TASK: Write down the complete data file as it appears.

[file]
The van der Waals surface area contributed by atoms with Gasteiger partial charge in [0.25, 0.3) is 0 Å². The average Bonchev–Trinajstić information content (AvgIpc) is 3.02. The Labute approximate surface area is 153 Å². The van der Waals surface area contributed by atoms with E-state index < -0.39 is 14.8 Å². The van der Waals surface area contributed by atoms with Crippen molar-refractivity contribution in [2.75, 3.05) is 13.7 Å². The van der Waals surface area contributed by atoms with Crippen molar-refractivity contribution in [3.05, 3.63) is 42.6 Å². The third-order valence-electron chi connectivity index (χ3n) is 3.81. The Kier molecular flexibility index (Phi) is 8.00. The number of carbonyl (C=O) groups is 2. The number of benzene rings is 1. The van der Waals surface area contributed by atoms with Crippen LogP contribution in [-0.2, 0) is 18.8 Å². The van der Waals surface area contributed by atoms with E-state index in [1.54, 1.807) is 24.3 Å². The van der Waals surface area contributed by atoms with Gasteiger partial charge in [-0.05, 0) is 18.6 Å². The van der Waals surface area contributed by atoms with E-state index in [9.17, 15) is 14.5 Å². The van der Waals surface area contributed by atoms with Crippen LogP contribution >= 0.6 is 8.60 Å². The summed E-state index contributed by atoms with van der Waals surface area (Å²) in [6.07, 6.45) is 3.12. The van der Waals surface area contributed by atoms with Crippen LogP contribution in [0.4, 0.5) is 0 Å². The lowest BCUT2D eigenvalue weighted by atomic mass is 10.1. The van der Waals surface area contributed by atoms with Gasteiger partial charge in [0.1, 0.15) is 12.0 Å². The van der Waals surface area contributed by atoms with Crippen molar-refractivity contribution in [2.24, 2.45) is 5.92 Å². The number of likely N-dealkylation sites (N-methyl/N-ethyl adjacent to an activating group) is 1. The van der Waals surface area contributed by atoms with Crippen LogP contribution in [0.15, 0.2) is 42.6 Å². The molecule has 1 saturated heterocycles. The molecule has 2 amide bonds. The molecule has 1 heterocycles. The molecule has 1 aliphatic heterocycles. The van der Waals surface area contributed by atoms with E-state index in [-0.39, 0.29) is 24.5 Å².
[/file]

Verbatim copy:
The van der Waals surface area contributed by atoms with Gasteiger partial charge in [0.25, 0.3) is 0 Å². The average Bonchev–Trinajstić information content (AvgIpc) is 3.02. The Labute approximate surface area is 153 Å². The van der Waals surface area contributed by atoms with E-state index < -0.39 is 14.8 Å². The van der Waals surface area contributed by atoms with Crippen molar-refractivity contribution in [2.75, 3.05) is 13.7 Å². The van der Waals surface area contributed by atoms with Crippen molar-refractivity contribution in [3.05, 3.63) is 42.6 Å². The third-order valence-electron chi connectivity index (χ3n) is 3.81. The Kier molecular flexibility index (Phi) is 8.00. The number of carbonyl (C=O) groups is 2. The number of benzene rings is 1. The van der Waals surface area contributed by atoms with Crippen LogP contribution in [-0.2, 0) is 18.8 Å². The van der Waals surface area contributed by atoms with E-state index in [1.54, 1.807) is 24.3 Å². The van der Waals surface area contributed by atoms with Gasteiger partial charge in [-0.05, 0) is 18.6 Å². The van der Waals surface area contributed by atoms with E-state index in [9.17, 15) is 14.5 Å². The van der Waals surface area contributed by atoms with Crippen LogP contribution >= 0.6 is 8.60 Å². The summed E-state index contributed by atoms with van der Waals surface area (Å²) in [6.07, 6.45) is 3.12. The van der Waals surface area contributed by atoms with Crippen LogP contribution in [0.4, 0.5) is 0 Å². The lowest BCUT2D eigenvalue weighted by atomic mass is 10.1. The van der Waals surface area contributed by atoms with Gasteiger partial charge in [0.1, 0.15) is 12.0 Å². The van der Waals surface area contributed by atoms with Crippen molar-refractivity contribution in [2.24, 2.45) is 5.92 Å². The number of likely N-dealkylation sites (N-methyl/N-ethyl adjacent to an activating group) is 1. The van der Waals surface area contributed by atoms with Crippen LogP contribution in [0.15, 0.2) is 42.6 Å². The molecule has 1 saturated heterocycles. The molecule has 2 amide bonds. The molecule has 1 heterocycles. The molecule has 1 aliphatic heterocycles. The van der Waals surface area contributed by atoms with E-state index in [-0.39, 0.29) is 24.5 Å².